Why is it that Will Arnett has become one of the best incarnations of Batman? Batman himself being one of the best parts of the amazing ‘The Lego Movie’, so maybe I shouldn’t be surprising that he got his own spin off movie. Upon hearing of this film I definitely had my doubts about it. But I quickly reminded myself that I felt the same about ‘The Lego Movie’ and ‘Storks’ (which was made by the same studio) and they both ended up being either great or immensely entertaining. I am an avid believer in seeing a film and judging for yourself so a trip to the cinema was in order to see what ‘The Lego Batman Movie’ had in store.
The story this time around almost completely ignores the events of ‘The Lego Movie’ despite being in the same universe. Batman is great, he beats the bad guys, has a huge fan base and has his own soundtrack. The problem is that he is all alone. At the end of every day he returns to the Batcave and Wayne Manor with no one but Alfred waiting for him. That all changes with a bizarre string of events, including new commissioner Barbara Gordon wanting the police force and Batman to work together, Batman mistakenly adopting Dick Grayson and the Joker hatching a scheme that will destroy Gotham once and for all.
Despite the films short run time there is a lot that happens in this film, and almost all of it is hilarious. This film feels less like a film such as ‘The Lego Movie’, an animated comedy with heart at its core, and more like the spoofs of old. Not the disastrous spoof films like ‘Scary Movie’ or anything excreted by Friedberg and Seltzer; ‘The Lego Batman Movie’ is more like ‘Galaxy Quest’, ‘Airplane!’, ‘Top Secret’ and anything crafted by Mel Brooks. Unsurprisingly, this parody is of everything to do with Batman in any form of art or media. We have the obvious ‘Dark Knight Trilogy’, ‘Batman Vs Superman’ parodies, but we also have pokes at the animated series from the ‘90’s and we even go back before Adam West put on the oddly blue cowl and hit the original detective comics. But luckily, much like ‘Airplane!’, you don’t need to know what is being made fun of to find the jokes funny. No joke is just the film makers pointing at a reference (not a joke, a reference) and saying “recognise this and laugh at it!” What we get is a great showcase of perfect timing and well thought-out jokes that mostly come at Batman’s expense. There is an early joke about the old comics and even though I haven’t read a comic book in my life I still laughed at it.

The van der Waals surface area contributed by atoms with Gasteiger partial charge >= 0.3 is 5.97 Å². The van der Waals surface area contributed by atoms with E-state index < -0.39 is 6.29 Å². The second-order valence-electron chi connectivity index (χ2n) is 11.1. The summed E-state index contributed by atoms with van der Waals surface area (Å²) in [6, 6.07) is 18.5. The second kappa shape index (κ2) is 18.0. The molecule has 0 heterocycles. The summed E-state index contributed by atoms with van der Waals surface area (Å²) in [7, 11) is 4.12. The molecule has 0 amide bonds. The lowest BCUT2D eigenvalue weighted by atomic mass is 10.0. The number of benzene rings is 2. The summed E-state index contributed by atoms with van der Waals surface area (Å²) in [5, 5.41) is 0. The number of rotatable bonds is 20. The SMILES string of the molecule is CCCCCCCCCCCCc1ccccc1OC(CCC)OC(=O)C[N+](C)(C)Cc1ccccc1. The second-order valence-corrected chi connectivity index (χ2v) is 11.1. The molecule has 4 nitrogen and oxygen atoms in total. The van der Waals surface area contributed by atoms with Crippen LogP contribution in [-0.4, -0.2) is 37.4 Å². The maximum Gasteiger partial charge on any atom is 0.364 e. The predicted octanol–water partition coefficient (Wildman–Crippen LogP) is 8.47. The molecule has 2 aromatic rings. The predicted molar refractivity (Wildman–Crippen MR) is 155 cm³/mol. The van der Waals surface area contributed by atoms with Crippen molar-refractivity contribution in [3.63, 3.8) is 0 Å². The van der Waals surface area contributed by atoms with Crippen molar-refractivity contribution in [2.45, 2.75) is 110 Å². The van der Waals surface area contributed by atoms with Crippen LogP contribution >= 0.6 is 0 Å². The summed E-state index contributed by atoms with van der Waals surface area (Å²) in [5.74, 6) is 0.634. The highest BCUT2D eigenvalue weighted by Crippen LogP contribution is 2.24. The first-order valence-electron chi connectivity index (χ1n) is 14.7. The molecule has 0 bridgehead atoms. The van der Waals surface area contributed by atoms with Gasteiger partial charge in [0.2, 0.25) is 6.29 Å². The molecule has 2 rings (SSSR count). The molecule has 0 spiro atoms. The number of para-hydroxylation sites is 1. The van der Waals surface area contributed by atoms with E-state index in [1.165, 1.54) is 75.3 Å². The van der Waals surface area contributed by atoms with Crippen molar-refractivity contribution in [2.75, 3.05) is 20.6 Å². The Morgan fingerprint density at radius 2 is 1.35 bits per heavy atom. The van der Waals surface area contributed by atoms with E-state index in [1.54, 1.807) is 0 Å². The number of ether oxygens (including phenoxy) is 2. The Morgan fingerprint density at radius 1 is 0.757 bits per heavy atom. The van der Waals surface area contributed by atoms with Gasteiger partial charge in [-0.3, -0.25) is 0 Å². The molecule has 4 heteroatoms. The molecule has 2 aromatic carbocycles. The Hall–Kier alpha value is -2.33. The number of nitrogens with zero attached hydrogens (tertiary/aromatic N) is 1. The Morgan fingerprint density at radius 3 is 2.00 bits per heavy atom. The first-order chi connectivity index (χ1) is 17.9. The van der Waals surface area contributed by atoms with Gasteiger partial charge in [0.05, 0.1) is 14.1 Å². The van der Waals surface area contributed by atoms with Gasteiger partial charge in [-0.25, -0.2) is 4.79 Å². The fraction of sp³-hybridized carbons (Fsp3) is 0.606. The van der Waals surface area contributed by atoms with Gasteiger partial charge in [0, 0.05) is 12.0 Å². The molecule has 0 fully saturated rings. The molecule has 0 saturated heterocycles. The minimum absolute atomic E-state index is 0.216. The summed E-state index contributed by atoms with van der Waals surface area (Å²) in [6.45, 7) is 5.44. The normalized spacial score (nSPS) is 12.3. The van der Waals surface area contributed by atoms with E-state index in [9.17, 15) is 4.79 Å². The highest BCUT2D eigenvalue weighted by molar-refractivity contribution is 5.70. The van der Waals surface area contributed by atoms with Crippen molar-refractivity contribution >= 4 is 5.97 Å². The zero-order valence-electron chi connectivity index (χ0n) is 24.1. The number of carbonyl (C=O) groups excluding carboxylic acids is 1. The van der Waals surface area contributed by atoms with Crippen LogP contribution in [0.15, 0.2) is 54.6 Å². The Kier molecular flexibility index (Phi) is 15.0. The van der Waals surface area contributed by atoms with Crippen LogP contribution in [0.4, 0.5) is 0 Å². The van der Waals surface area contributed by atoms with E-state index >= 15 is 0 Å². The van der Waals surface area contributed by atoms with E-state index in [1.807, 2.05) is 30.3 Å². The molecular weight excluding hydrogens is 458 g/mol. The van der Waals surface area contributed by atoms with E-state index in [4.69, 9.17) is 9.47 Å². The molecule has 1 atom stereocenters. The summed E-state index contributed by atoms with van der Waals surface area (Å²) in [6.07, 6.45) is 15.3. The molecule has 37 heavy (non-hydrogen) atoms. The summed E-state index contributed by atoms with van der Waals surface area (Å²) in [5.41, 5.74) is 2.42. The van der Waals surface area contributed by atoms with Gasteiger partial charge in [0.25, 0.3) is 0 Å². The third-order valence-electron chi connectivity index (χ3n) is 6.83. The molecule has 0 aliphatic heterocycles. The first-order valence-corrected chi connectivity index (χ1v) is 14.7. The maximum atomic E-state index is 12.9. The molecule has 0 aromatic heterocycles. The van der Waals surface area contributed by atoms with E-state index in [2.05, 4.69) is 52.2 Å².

The jokes keep coming and they come fast. Too fast at times really; you can laugh so much at the jokes (particularly in the second half) that you miss the following ones. Some could say that this is an issue but really if your problem is that you are laughing too hard then you can only blame your sense of humour. But I have found that the best comedies tend to have a story with goals and likeable characters who just happen to be funny, not just Adam Sandler putting on a strange voice again. And ‘The Lego Batman Movie’ knows this too.